The contested legislation was brought to the Commission's attention by a complaintlodged by a Greek national who since April 1986 has worked as a musician in theThessalonika orchestra, which is a legal person governed by public law, under anemployment contract governed by private law. Previously he had worked for fiveyears for the Nice Municipal Orchestra (France).

6.
    The person concerned complained that the Greek authorities had refused to takeaccount of his five years' employment in France for the purposes of his grading onthe salary scale and the award of additional seniority, whereas that period wouldhave been taken into account if it had been served in a municipal orchestra inGreece.

7.
    By letter of 13 November 1991 the Commission requested the Greek authoritiesto provide it with information concerning the matters raised in the complaint. Theyreplied that the individual's period of employment in France had not been takeninto account because this would be contrary to the legislation at issue.

8.
    Taking the view that that legislation was contrary to the requirements ofCommunity law, the Commission, by letter of 5 October 1993, gave the HellenicRepublic formal notice to submit its observations within a period of two months.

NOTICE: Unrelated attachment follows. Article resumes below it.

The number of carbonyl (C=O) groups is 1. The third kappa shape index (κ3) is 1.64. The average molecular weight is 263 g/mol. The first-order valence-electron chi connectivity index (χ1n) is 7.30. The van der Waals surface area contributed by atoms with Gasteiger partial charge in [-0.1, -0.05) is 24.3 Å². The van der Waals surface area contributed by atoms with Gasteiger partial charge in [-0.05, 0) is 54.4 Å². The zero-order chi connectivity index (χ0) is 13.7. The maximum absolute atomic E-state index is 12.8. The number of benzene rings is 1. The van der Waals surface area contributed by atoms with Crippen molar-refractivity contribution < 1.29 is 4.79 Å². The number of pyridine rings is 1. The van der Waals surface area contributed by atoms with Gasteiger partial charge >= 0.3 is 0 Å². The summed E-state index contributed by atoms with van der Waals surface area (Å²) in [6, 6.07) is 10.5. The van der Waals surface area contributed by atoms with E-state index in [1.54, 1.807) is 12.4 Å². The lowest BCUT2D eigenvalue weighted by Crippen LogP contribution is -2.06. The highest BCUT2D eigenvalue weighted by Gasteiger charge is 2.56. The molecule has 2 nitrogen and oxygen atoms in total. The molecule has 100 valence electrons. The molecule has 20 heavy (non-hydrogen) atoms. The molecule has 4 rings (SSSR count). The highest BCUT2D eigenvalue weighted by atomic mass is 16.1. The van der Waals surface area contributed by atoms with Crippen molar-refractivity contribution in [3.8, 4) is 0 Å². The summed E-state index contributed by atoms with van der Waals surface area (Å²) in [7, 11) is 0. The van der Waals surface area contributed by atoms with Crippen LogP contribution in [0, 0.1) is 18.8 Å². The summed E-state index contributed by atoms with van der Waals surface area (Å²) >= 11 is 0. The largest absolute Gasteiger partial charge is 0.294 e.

9.
    The Commission was not satisfied by the answer given by letter of 10 March 1994,and so on 18 May 1995 it sent the Hellenic Republic a reasoned opinion requestingit to comply therewith within two months of its notification.

10.
    By letter of 24 August 1995 the Hellenic Republic repeated its argument that it wasnot the purpose of the contested legislation to create discrimination between Greeknationals or between Greek workers and nationals of other Member States andthat, in any event, they had no discriminatory effect.

11.
    At the end of the period prescribed for the Hellenic Republic to comply with thereasoned opinion, the Commission brought this action.

Substance

12.
    In the Commission's view, the contested legislation contravenes in two respects theprinciple of freedom of movement for workers set out in both Article 48 of theTreaty and Article 7(1) of Regulation No 1612/68.